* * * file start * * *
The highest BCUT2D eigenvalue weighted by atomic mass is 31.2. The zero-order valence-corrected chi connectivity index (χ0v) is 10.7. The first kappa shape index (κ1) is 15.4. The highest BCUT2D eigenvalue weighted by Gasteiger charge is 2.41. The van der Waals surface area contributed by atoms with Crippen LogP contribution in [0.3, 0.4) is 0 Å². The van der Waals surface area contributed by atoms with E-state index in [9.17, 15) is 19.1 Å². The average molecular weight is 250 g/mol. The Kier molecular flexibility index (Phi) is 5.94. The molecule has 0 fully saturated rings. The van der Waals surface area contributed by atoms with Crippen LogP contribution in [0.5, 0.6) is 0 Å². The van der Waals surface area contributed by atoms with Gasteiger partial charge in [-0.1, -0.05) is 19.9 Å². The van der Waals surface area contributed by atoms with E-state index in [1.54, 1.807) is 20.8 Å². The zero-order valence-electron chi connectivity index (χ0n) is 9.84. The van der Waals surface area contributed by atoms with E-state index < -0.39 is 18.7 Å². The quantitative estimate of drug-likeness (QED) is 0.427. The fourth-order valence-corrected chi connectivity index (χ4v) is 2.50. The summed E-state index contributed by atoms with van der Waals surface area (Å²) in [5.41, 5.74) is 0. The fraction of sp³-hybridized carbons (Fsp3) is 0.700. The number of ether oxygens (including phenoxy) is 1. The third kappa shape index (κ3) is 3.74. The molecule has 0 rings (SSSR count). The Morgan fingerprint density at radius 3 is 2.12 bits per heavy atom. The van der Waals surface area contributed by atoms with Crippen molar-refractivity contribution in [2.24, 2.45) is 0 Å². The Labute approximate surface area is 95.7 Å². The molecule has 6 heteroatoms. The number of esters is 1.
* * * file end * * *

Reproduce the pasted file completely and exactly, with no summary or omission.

The highest BCUT2D eigenvalue weighted by atomic mass is 31.2. The zero-order valence-corrected chi connectivity index (χ0v) is 10.7. The first kappa shape index (κ1) is 15.4. The highest BCUT2D eigenvalue weighted by Gasteiger charge is 2.41. The van der Waals surface area contributed by atoms with Crippen LogP contribution in [0.3, 0.4) is 0 Å². The van der Waals surface area contributed by atoms with E-state index in [9.17, 15) is 19.1 Å². The average molecular weight is 250 g/mol. The Kier molecular flexibility index (Phi) is 5.94. The molecule has 0 fully saturated rings. The van der Waals surface area contributed by atoms with Crippen LogP contribution in [0.5, 0.6) is 0 Å². The van der Waals surface area contributed by atoms with Gasteiger partial charge in [-0.1, -0.05) is 19.9 Å². The van der Waals surface area contributed by atoms with E-state index in [1.54, 1.807) is 20.8 Å². The zero-order valence-electron chi connectivity index (χ0n) is 9.84. The van der Waals surface area contributed by atoms with E-state index < -0.39 is 18.7 Å². The quantitative estimate of drug-likeness (QED) is 0.427. The fourth-order valence-corrected chi connectivity index (χ4v) is 2.50. The summed E-state index contributed by atoms with van der Waals surface area (Å²) in [5.41, 5.74) is 0. The fraction of sp³-hybridized carbons (Fsp3) is 0.700. The number of ether oxygens (including phenoxy) is 1. The third kappa shape index (κ3) is 3.74. The molecule has 0 rings (SSSR count). The Morgan fingerprint density at radius 3 is 2.12 bits per heavy atom. The van der Waals surface area contributed by atoms with Crippen molar-refractivity contribution in [2.24, 2.45) is 0 Å². The Labute approximate surface area is 95.7 Å². The molecule has 6 heteroatoms. The number of esters is 1.